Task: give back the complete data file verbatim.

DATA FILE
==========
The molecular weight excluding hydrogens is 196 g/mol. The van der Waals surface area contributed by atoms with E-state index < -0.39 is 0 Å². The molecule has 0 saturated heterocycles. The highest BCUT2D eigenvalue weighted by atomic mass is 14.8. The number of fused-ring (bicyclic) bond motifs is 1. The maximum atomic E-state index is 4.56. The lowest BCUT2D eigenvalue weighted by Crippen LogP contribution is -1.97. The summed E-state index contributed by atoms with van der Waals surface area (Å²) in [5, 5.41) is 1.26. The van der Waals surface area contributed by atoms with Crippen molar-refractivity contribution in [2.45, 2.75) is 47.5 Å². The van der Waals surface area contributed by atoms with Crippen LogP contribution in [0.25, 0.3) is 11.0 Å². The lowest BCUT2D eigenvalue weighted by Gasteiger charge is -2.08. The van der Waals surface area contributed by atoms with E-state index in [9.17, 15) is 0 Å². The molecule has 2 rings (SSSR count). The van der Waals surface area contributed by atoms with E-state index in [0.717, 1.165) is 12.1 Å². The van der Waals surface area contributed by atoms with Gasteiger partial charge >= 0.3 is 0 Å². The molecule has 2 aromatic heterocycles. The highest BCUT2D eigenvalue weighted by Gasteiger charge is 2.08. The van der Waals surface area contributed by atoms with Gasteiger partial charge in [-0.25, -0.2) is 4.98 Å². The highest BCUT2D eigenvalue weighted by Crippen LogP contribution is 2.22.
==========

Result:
The molecular weight excluding hydrogens is 196 g/mol. The van der Waals surface area contributed by atoms with E-state index < -0.39 is 0 Å². The molecule has 0 saturated heterocycles. The highest BCUT2D eigenvalue weighted by atomic mass is 14.8. The number of fused-ring (bicyclic) bond motifs is 1. The maximum atomic E-state index is 4.56. The lowest BCUT2D eigenvalue weighted by Crippen LogP contribution is -1.97. The summed E-state index contributed by atoms with van der Waals surface area (Å²) in [5, 5.41) is 1.26. The van der Waals surface area contributed by atoms with Crippen molar-refractivity contribution in [2.45, 2.75) is 47.5 Å². The van der Waals surface area contributed by atoms with Crippen LogP contribution in [0.25, 0.3) is 11.0 Å². The lowest BCUT2D eigenvalue weighted by Gasteiger charge is -2.08. The van der Waals surface area contributed by atoms with E-state index in [9.17, 15) is 0 Å². The molecule has 2 rings (SSSR count). The van der Waals surface area contributed by atoms with E-state index in [0.717, 1.165) is 12.1 Å². The van der Waals surface area contributed by atoms with Gasteiger partial charge >= 0.3 is 0 Å². The molecule has 2 aromatic heterocycles. The highest BCUT2D eigenvalue weighted by Gasteiger charge is 2.08. The van der Waals surface area contributed by atoms with Gasteiger partial charge in [-0.25, -0.2) is 4.98 Å². The highest BCUT2D eigenvalue weighted by Crippen LogP contribution is 2.22.